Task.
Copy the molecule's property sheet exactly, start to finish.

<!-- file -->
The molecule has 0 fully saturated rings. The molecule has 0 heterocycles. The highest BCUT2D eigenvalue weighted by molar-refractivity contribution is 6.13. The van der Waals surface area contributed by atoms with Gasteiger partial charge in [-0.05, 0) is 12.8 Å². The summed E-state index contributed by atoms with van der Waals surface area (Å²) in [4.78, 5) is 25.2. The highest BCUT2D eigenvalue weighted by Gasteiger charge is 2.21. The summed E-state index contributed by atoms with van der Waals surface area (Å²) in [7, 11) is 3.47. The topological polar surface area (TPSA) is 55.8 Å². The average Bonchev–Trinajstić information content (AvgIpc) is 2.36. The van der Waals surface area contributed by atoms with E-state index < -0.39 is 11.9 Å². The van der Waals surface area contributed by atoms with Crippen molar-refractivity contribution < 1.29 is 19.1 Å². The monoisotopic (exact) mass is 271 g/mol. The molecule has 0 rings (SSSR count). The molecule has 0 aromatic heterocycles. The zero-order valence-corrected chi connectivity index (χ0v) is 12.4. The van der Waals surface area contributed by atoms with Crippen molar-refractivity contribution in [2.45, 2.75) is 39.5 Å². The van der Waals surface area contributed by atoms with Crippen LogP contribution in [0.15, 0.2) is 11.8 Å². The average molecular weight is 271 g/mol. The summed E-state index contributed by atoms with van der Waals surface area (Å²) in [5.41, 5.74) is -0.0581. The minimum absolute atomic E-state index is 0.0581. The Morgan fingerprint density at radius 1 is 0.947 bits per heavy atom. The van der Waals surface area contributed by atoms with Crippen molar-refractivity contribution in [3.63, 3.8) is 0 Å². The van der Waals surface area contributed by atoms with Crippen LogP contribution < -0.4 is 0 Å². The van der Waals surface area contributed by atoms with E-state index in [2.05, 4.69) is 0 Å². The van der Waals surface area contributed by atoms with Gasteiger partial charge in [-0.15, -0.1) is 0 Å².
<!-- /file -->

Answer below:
The molecule has 0 fully saturated rings. The molecule has 0 heterocycles. The highest BCUT2D eigenvalue weighted by molar-refractivity contribution is 6.13. The van der Waals surface area contributed by atoms with Gasteiger partial charge in [-0.05, 0) is 12.8 Å². The summed E-state index contributed by atoms with van der Waals surface area (Å²) in [4.78, 5) is 25.2. The highest BCUT2D eigenvalue weighted by Gasteiger charge is 2.21. The summed E-state index contributed by atoms with van der Waals surface area (Å²) in [7, 11) is 3.47. The topological polar surface area (TPSA) is 55.8 Å². The average Bonchev–Trinajstić information content (AvgIpc) is 2.36. The van der Waals surface area contributed by atoms with E-state index < -0.39 is 11.9 Å². The van der Waals surface area contributed by atoms with Crippen molar-refractivity contribution < 1.29 is 19.1 Å². The monoisotopic (exact) mass is 271 g/mol. The molecule has 0 rings (SSSR count). The molecule has 0 aromatic heterocycles. The zero-order valence-corrected chi connectivity index (χ0v) is 12.4. The van der Waals surface area contributed by atoms with Crippen molar-refractivity contribution in [2.45, 2.75) is 39.5 Å². The van der Waals surface area contributed by atoms with Crippen LogP contribution in [0.15, 0.2) is 11.8 Å². The average molecular weight is 271 g/mol. The summed E-state index contributed by atoms with van der Waals surface area (Å²) in [5.41, 5.74) is -0.0581. The minimum absolute atomic E-state index is 0.0581. The Morgan fingerprint density at radius 1 is 0.947 bits per heavy atom. The van der Waals surface area contributed by atoms with Crippen molar-refractivity contribution in [3.63, 3.8) is 0 Å². The van der Waals surface area contributed by atoms with Crippen LogP contribution < -0.4 is 0 Å². The van der Waals surface area contributed by atoms with E-state index in [2.05, 4.69) is 0 Å². The van der Waals surface area contributed by atoms with Gasteiger partial charge in [-0.15, -0.1) is 0 Å².